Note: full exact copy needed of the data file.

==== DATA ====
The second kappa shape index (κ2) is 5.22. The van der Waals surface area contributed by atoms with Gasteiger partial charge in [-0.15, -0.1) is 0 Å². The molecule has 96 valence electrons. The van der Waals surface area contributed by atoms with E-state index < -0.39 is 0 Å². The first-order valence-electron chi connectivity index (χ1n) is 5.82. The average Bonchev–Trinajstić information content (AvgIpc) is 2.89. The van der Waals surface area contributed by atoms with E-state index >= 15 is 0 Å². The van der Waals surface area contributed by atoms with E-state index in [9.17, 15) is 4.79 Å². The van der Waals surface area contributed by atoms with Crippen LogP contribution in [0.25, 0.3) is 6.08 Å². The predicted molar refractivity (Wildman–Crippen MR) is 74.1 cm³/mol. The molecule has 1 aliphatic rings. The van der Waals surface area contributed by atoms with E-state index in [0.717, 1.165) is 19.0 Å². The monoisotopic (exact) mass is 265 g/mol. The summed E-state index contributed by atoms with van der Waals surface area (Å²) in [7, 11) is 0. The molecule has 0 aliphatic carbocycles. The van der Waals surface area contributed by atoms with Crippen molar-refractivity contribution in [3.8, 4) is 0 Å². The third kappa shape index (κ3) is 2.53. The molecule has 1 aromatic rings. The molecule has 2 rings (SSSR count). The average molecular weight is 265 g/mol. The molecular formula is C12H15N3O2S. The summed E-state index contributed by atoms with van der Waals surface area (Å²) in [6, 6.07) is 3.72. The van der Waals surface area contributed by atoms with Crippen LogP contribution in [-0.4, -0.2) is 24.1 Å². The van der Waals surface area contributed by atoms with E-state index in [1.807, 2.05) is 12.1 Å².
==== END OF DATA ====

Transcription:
The second kappa shape index (κ2) is 5.22. The van der Waals surface area contributed by atoms with Gasteiger partial charge in [-0.15, -0.1) is 0 Å². The molecule has 96 valence electrons. The van der Waals surface area contributed by atoms with E-state index < -0.39 is 0 Å². The first-order valence-electron chi connectivity index (χ1n) is 5.82. The average Bonchev–Trinajstić information content (AvgIpc) is 2.89. The van der Waals surface area contributed by atoms with E-state index >= 15 is 0 Å². The van der Waals surface area contributed by atoms with E-state index in [9.17, 15) is 4.79 Å². The van der Waals surface area contributed by atoms with Crippen LogP contribution in [0.25, 0.3) is 6.08 Å². The predicted molar refractivity (Wildman–Crippen MR) is 74.1 cm³/mol. The molecule has 1 aliphatic rings. The van der Waals surface area contributed by atoms with E-state index in [0.717, 1.165) is 19.0 Å². The monoisotopic (exact) mass is 265 g/mol. The summed E-state index contributed by atoms with van der Waals surface area (Å²) in [7, 11) is 0. The molecule has 0 aliphatic carbocycles. The van der Waals surface area contributed by atoms with Crippen molar-refractivity contribution in [3.8, 4) is 0 Å². The third kappa shape index (κ3) is 2.53. The molecule has 1 aromatic rings. The molecule has 2 rings (SSSR count). The average molecular weight is 265 g/mol. The molecular formula is C12H15N3O2S. The summed E-state index contributed by atoms with van der Waals surface area (Å²) in [6, 6.07) is 3.72. The van der Waals surface area contributed by atoms with Crippen LogP contribution in [-0.4, -0.2) is 24.1 Å². The van der Waals surface area contributed by atoms with E-state index in [1.807, 2.05) is 12.1 Å².